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Let's have Another Safe Summer at NYC
April 25th, 2014 @ 11:51 AM EST by admin
As we start the sailing season, it's a good time to think about safety at the club. Safety on the Docks Safety on the docks is a function of many measures. If someone falls in the water, boarding ladders are located between each pair of slips. Safety stations with life rings and retrieval hooks are located at regular intervals. Do you know the location of the one closest to your slip? The docks have to be kept clear to allow safe access for everyone:
  • Boats should be moored so that bow pulpits do not extend over the docks.
  • Mooring lines, water hoses and power cables must be arranged so that they do not encroach on the free movement of people and carts on the docks.
  • Personal property should never be stored on the docks.
  • Remember, not everyone is as nimble as you are, especially when driving a cart or lugging a box of supplies to the boat.
A few extra cautions:
  • Under wet conditions, the deck planks that were replaced in the last few years are much more slippery than the older, weathered boards. Be careful when it rains and remind your guests too.
  • During the next few weeks there will ofter be times when virtually nobody is on the docks. If you have to go to your boat, use the buddy system. If that's not possible, let someone at the office or the OOD desk know you are out there and check-in when you return. You might consider wearing a life jacket too.
The docks are maintained and repaired by our volunteer dock committee headed by Don Williams. They work many hours all season but they need your help to identify unsafe conditions or areas that need repair. Don can be reached at Safety in the Air Going to the top of a mast is often a spur of the moment activity and safety can be easily overlooked. Sailors should remember that what goes up can come down quickly – without warning. Always have someone tail the halyard at the winch, and always have another set of hands on a second halyard on a second winch. Some climb up the white crane but a safety harness will ensure that a slip is not a fall:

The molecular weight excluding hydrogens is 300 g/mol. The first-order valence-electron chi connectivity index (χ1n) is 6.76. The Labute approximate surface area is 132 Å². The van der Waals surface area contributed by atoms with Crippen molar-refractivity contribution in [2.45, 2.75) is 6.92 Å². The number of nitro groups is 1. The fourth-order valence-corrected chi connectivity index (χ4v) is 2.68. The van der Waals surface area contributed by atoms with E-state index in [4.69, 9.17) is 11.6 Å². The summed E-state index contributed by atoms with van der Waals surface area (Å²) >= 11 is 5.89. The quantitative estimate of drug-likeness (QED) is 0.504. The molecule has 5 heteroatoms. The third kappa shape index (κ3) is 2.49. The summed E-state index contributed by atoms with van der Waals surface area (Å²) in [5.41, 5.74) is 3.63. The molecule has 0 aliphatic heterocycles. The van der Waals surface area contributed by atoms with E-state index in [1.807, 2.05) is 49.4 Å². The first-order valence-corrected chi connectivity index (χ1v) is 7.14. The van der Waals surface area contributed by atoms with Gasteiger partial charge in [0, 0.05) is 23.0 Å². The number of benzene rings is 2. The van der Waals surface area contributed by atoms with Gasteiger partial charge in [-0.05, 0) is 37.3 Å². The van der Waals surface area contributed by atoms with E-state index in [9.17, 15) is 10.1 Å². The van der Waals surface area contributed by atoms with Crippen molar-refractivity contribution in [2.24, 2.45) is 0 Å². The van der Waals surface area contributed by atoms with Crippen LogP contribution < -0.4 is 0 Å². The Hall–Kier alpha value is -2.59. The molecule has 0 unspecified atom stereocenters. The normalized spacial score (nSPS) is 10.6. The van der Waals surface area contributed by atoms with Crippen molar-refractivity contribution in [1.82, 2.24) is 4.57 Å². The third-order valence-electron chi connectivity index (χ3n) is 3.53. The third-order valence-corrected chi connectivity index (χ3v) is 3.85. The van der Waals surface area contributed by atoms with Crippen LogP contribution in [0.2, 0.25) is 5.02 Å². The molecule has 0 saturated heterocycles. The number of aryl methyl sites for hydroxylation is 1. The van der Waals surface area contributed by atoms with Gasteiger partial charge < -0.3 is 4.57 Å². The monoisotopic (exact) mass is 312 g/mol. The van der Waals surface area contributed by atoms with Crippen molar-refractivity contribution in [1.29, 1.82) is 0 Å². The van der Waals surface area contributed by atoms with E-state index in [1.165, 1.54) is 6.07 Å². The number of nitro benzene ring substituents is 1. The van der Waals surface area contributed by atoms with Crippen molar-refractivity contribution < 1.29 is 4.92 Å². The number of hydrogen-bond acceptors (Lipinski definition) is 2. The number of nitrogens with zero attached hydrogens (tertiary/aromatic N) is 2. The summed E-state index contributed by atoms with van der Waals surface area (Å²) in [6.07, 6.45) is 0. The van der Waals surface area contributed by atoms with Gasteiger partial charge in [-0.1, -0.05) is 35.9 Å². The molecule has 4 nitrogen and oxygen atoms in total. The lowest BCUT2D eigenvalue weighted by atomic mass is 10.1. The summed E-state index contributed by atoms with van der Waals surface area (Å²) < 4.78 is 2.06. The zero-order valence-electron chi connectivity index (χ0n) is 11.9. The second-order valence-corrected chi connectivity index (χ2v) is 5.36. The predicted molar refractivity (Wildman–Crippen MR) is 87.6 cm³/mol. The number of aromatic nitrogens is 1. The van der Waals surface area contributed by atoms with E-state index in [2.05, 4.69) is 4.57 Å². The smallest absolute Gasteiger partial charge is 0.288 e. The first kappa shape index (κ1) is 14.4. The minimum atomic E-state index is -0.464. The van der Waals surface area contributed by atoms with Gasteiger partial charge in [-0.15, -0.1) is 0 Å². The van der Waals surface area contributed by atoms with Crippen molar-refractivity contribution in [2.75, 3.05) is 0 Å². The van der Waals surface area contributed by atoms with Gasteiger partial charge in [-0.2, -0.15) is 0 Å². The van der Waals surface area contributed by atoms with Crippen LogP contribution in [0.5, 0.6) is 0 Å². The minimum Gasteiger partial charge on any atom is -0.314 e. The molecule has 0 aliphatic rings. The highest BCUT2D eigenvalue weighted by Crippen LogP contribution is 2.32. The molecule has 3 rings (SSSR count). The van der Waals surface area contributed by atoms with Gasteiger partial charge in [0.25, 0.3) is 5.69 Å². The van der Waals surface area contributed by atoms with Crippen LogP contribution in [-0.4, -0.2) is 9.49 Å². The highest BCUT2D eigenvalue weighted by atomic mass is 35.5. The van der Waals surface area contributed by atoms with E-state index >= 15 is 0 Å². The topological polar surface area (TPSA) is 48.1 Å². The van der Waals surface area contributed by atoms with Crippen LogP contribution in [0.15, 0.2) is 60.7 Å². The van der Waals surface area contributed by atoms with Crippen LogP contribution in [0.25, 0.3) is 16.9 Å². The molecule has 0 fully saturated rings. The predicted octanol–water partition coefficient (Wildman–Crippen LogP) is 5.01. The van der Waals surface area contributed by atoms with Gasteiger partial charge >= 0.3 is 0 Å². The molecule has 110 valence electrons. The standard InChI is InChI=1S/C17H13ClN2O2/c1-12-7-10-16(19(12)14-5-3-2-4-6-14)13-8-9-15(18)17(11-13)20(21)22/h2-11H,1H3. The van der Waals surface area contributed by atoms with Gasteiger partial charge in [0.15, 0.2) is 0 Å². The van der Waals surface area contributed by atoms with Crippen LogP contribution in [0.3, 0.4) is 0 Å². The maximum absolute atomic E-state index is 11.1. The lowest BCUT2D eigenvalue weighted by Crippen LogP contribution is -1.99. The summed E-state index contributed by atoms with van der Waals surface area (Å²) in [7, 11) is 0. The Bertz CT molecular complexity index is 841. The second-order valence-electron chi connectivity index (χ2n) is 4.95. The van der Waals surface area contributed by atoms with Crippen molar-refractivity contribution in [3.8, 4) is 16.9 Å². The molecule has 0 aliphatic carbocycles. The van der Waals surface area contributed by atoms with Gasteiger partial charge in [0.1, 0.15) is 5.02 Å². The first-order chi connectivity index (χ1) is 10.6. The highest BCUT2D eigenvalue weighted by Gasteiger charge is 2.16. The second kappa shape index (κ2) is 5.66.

• As you go up, loop your harness cable over a horizontal bar and then on to the hoist cable.
  • As you rise, stop to reset the safety cable and then climb again. This is only a slight inconvenience but it can be a life saver.
  • You can go up on a bosun's chair using the white crane too.
  • A safety harness hooked directly to the crane cable will ensure that you can't fall out of the chair.
Eye Care We had a situation this spring of a sailor painting the bottom of his boat without safety glasses. A drop of VC-17 flipped into his eye and caused damage to his cornea. Fortunately, after his call for help, other members led him to the Eyeball Washout Station in the laundry room and damage was minimized. He went to the hospital for further treatment and is fully recovered, but this accident could have been averted with the use of safety glasses. Do you have a safety glasses on your boat? The Eyeball Washout Station is an attachment to the faucets on the sink beside the laundry machines. To use it, flip the red covers off the nozzles, pull and hold the button between the nozzles and turn on the water slowly. There is another was Eyeball Washout Station inside the kitchen. Ed Konzelman Safety Committee Chairman